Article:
D’Anieri finishes the book by discussing his adventures in driving the length of the trail and hiking short sections. His points that the Appalachian Trail is for everyone, and that there is much value to walking rather than driving, offer a current take on the trail. There is a great opportunity to interact with nature via the AT, to step away from our existing lives for a different outlook.

I interviewed D’Anieri to learn more about his book and the process of writing it.

Friday Five: Antwaun Stanley, Beanstalk, Lionbelly, Anteomedroma, Ness Lake

MUSIC FRIDAY FIVE

Friday Five 07-23-2021

Friday Five highlights music by Washtenaw County-associated artists and labels.

This week features dancey R&B from Antwaun Stanley, synth-pop by Beanstalk, alt folk-pop via Lionbelly, black metal from Anteomedroma, and lo-fi indie-folk courtesy Ness Lake.

 

U-M Medical School's "Looking for a Silver Lining: Art in the Time of Covid" exhibit offers smartphone photography from the staff

VISUAL ART

 Kelvin Chou, M.D. Professor of Neurology Department of Neurology, ​ Family Walk

Family Walk by Kelvin Chou, M.D., Professor of Neurology, Department of Neurology

​It's easy to dismiss the Instagram-ification of the art of photography, but any democratization of creative endeavors should be celebrated. Smartphones allow everyone to chance upon one perfect shot and capture that moment, often with stunning results.

The University of Michigan Medical School's new online exhibit, Looking for a Silver Lining: Art in the Time of Covid, offers a collection of smartphone photography from those who work there, from doctors and project managers to nurses and administrative coordinators. 

Art Coordinator Grace Serra writes:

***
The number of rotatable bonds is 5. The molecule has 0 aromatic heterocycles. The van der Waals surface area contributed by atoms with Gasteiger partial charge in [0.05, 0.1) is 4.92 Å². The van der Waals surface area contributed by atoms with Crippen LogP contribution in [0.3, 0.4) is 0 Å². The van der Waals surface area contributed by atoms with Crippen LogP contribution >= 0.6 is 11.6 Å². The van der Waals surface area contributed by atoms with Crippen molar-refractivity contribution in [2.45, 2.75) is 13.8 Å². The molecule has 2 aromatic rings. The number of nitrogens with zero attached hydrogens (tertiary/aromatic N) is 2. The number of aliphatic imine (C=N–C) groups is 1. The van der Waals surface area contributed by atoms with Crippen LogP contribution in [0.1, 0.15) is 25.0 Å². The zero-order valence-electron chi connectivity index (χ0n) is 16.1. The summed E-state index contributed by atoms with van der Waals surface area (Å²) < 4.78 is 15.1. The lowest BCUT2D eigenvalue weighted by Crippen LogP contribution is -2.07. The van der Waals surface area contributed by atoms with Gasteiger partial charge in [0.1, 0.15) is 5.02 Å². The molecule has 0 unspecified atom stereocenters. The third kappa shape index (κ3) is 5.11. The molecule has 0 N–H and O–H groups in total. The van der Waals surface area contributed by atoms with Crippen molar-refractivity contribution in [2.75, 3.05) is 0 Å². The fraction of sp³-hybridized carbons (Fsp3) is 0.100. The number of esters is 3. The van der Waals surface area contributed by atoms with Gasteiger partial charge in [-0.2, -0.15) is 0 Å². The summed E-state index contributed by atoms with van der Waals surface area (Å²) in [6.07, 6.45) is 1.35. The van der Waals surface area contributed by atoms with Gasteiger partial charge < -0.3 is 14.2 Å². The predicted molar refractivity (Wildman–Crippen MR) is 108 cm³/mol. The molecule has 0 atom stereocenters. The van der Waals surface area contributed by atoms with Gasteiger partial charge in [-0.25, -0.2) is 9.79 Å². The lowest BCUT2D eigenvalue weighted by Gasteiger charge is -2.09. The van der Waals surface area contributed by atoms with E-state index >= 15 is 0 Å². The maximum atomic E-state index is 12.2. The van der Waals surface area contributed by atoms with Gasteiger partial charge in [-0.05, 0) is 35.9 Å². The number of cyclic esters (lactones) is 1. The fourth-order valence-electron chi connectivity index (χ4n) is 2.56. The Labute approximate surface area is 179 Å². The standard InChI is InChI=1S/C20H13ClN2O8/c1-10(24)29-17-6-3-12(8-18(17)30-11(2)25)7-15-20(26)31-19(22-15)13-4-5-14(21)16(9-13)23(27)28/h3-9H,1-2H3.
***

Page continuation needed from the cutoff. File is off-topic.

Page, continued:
"Daisy Chain" features nine artists discussing what it means to emerge from the pandemic

VISUAL ART

The word "re-entry" has been popping up a lot as of late—and not just because two billionaires flew themselves into space.

It's because after the past 17 months of being in lockdown, many of us are re-entering society for the first time this summer. Going back to offices, reconnecting with friends and family, walking into places without a mask that we would have never considered entering even with one as the pandemic raged.

Amanda Krugliak, an arts curator and assistant director of arts programming for the University of Michigan Institute for the Humanities, had "re-entry" in mind when she came up with the idea of Daisy Chain, a video 'zine that features her taking to artists Ruth Buentello, Abigail DeVille, Hubert Massey, Shanna Merola, Scott Northrup, David Opdyke, Shani Peters, Sheida Soleimani, and Jeffrey Augustine Songco. Krugliak described the video this way:

AADL Black Lives Matter: Mural Dedication

VISUAL ART PREVIEW

AADL Black Lives Matter murals

Photo by Christopher Porter

On Friday, July 23, at 7 pm, join the Ann Arbor District Library for the dedication of the Black Lives Matter Mural newly installed on Library Lane.

This mural showcases the work of eight Black artists who show what the phrase Black Lives Matter means to them. This project was commissioned by the Ann Arbor District Library in the summer of 2020 as part of its Call for Artists.